by Rhodri C. Williams
The last few weeks have brought a confusing spate of reports that predict the demise of traditional, monogamous one person-one passport citizenship along with others that indicate that states are more determined than ever to retain its essence. So what does this have to do with this blog? Well, for one thing, citizenship is the glue that governments have traditionally used to bind particular populations to the territories they control, completing the triangle of statehood. But the issue also has personal overtones for me as part of the great global expat class. I’ve got two dual citizen kids, and could probably use a bit of dual citizenship myself, at the very least as a matter of administrative convenience.
Should administrative convenience count? The Economist argues yes in an editorial the week before last, noting that traditional citizenship was never an ironclad guarantee of loyalty, and nor is it particularly relevant to security in an age of professional militaries. Although significant complications involving voting rights are acknowledged, the magazine sees and applauds a trend toward routine multiple citizenship as an economic win-win situation, and one in which tax residence can serve as a new and more practical signifier of political loyalties:
Rather than making a fetish out of passports, a better approach would be to use residence (especially tax residence) as the main criterion for an individual’s rights and responsibilities. That encourages cohesion and commitment, because it stems from a conscious decision to live in a country and abide by its rules.
However, an article in the same Economist outlines new restrictions on the acquisition of dual citizenship imposed by EU states such as the Netherlands and Germany. Meanwhile, citizenship law expert Peter Spiro posts on Opinio Juris on how the US – which is already virtually unique in imposing double taxation on its better-earning expat citizens – has now piled on burdensome reporting requirements on assets held abroad. Spiro notes that the requirement may make it impossible for the 4-6 million Americans abroad to open local bank accounts and speculates that many with dual citizenship will go underground or renounce their US citizenship.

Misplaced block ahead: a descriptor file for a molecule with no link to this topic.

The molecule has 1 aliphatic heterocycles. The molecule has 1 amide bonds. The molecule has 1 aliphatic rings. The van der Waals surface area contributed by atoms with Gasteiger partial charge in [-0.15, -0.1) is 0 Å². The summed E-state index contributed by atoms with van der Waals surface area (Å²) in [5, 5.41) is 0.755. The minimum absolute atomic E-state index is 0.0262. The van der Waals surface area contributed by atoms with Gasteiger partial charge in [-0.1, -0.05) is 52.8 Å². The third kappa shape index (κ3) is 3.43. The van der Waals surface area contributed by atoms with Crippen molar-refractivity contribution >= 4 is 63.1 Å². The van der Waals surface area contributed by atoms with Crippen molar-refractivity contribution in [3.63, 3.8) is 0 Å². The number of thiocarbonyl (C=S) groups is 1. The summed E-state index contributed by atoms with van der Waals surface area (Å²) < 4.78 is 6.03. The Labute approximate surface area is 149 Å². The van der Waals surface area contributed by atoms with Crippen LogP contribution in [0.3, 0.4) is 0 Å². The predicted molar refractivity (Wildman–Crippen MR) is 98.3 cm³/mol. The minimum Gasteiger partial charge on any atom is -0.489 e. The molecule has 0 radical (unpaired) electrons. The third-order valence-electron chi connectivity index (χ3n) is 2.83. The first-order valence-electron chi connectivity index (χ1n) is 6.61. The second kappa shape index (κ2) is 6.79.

However, Israel appears to have gone furthest in bucking the trend toward more liberal citizenship rules, with its Supreme Court deciding last week that Palestinians who marry Israeli citizens may be categorically excluded from citizenship. Sound a bit … oh, well … hard to square with fundamental non-discrimination norms? Israeli judge Asher Grunis will no doubt long be remembered for his pithy response:
Human rights do not prescribe national suicide.
Well, don’t they now? In a separate and fascinating survey of trends in citizenship law, Peter Spiro argues in the latest American Journal of International Law that perhaps they do. Sadly, the full article lurks behind a subscription-wall, but the abstract can be read here:
State practices relating to nationality and citizenship have historically been insulated from international law. That is beginning to change as citizenship moves into a human rights frame. Citizenship practices relating to naturalization, birthright citizenship, and dual citizenship are being measured against anti-discrimination and self-governance norms. These developments will expand access to citizenship, though the new international law of citizenship may also contribute to the erosion of state solidarities that are important to liberal governance.
In essence, Spiro argues that human rights norms are inexorably curtailing the the traditional prerogative of states to ‘self-define’ their membership through the discretionary grant of citizenship. Given that human rights advocates have focused on forbidding the arbitrary denial of citizenship to long-term residents, liberal theory would ordinarily hold that those eligible for citizenship under such terms would likely have integrated over time and made the type of “conscious decision to live in a country and abide by its rules” the Economist lauds (above) in promoting tax residence as a sort of contemporary proxy for what citizenship has been.
However, Spiro cites the scale of current migration and the nature of globalization in questioning whether such bonds can still be said to automatically result from residency. Ultimately, he raises the question of whether “internationally mandated membership” may not only reduce the levels of solidarity in states, but also – and as a result – their actual capacity to continue acting as the primary guarantors of human rights. Death of states? Not necessarily. Default devolution of some of the central attributes of sovereignty to supranational institutions that will hopefully have the legitimacy and capacity to pick up the slack by then? Well, stay tuned.
So where do my loyalties (or at least my sympathies) lie? I pay taxes and consume services in Sweden, and enjoy a quality of life here that would be the envy of a vast proportion of my fellow global citizens. I participate most emphatically in the culture of Finland, or rather Åland, at least since I got involved in the slightly manic ritual of wrestling the annual midsummer pole up along with the other (and better qualified) yeomen of my wife’s ancestral village. And whenever I get back to the States again, its like I’ve woken up from a dream. Not a bad one, mind you, but one that has you scratching your head because it seemed so plausible at the time, but could it really have been like that?? I guess a bit of cultural vertigo is the sign of our times.